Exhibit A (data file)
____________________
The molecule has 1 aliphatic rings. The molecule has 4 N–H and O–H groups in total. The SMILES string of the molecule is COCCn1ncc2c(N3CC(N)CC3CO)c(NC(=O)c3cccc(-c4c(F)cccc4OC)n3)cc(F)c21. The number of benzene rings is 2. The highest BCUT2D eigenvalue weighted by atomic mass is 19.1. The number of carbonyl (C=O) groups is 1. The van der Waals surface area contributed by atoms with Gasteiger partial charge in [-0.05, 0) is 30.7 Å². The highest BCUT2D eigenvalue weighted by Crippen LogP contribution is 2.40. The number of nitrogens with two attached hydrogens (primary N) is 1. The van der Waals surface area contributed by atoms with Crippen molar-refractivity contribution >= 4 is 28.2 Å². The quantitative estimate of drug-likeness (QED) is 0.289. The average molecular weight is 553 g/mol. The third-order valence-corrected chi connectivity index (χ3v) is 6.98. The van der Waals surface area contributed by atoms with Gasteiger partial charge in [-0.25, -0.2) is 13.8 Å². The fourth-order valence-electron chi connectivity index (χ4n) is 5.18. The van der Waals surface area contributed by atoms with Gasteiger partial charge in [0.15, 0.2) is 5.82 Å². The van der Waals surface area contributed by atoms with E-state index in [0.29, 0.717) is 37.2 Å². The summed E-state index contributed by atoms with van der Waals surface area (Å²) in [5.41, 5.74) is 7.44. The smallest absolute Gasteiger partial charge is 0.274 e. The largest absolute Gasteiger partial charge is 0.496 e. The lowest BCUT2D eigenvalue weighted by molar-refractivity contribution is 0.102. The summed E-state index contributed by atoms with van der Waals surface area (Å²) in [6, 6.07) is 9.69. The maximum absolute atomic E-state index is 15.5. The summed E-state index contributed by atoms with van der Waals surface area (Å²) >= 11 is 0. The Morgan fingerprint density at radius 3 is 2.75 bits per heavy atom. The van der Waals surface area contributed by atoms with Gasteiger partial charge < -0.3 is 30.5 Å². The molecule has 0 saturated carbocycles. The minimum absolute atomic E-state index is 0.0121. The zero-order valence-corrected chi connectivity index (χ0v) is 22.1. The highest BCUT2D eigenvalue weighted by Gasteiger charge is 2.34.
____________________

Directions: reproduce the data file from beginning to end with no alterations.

The molecule has 1 aliphatic rings. The molecule has 4 N–H and O–H groups in total. The SMILES string of the molecule is COCCn1ncc2c(N3CC(N)CC3CO)c(NC(=O)c3cccc(-c4c(F)cccc4OC)n3)cc(F)c21. The number of benzene rings is 2. The highest BCUT2D eigenvalue weighted by atomic mass is 19.1. The number of carbonyl (C=O) groups is 1. The van der Waals surface area contributed by atoms with Gasteiger partial charge in [-0.05, 0) is 30.7 Å². The highest BCUT2D eigenvalue weighted by Crippen LogP contribution is 2.40. The number of nitrogens with two attached hydrogens (primary N) is 1. The van der Waals surface area contributed by atoms with Crippen molar-refractivity contribution >= 4 is 28.2 Å². The quantitative estimate of drug-likeness (QED) is 0.289. The average molecular weight is 553 g/mol. The third-order valence-corrected chi connectivity index (χ3v) is 6.98. The van der Waals surface area contributed by atoms with Gasteiger partial charge in [-0.25, -0.2) is 13.8 Å². The fourth-order valence-electron chi connectivity index (χ4n) is 5.18. The van der Waals surface area contributed by atoms with Gasteiger partial charge in [0.15, 0.2) is 5.82 Å². The van der Waals surface area contributed by atoms with E-state index in [0.29, 0.717) is 37.2 Å². The summed E-state index contributed by atoms with van der Waals surface area (Å²) in [5.41, 5.74) is 7.44. The smallest absolute Gasteiger partial charge is 0.274 e. The largest absolute Gasteiger partial charge is 0.496 e. The lowest BCUT2D eigenvalue weighted by molar-refractivity contribution is 0.102. The summed E-state index contributed by atoms with van der Waals surface area (Å²) in [6, 6.07) is 9.69. The maximum absolute atomic E-state index is 15.5. The summed E-state index contributed by atoms with van der Waals surface area (Å²) >= 11 is 0. The Morgan fingerprint density at radius 3 is 2.75 bits per heavy atom. The van der Waals surface area contributed by atoms with Gasteiger partial charge < -0.3 is 30.5 Å². The molecule has 0 saturated carbocycles. The minimum absolute atomic E-state index is 0.0121. The zero-order valence-corrected chi connectivity index (χ0v) is 22.1. The highest BCUT2D eigenvalue weighted by Gasteiger charge is 2.34.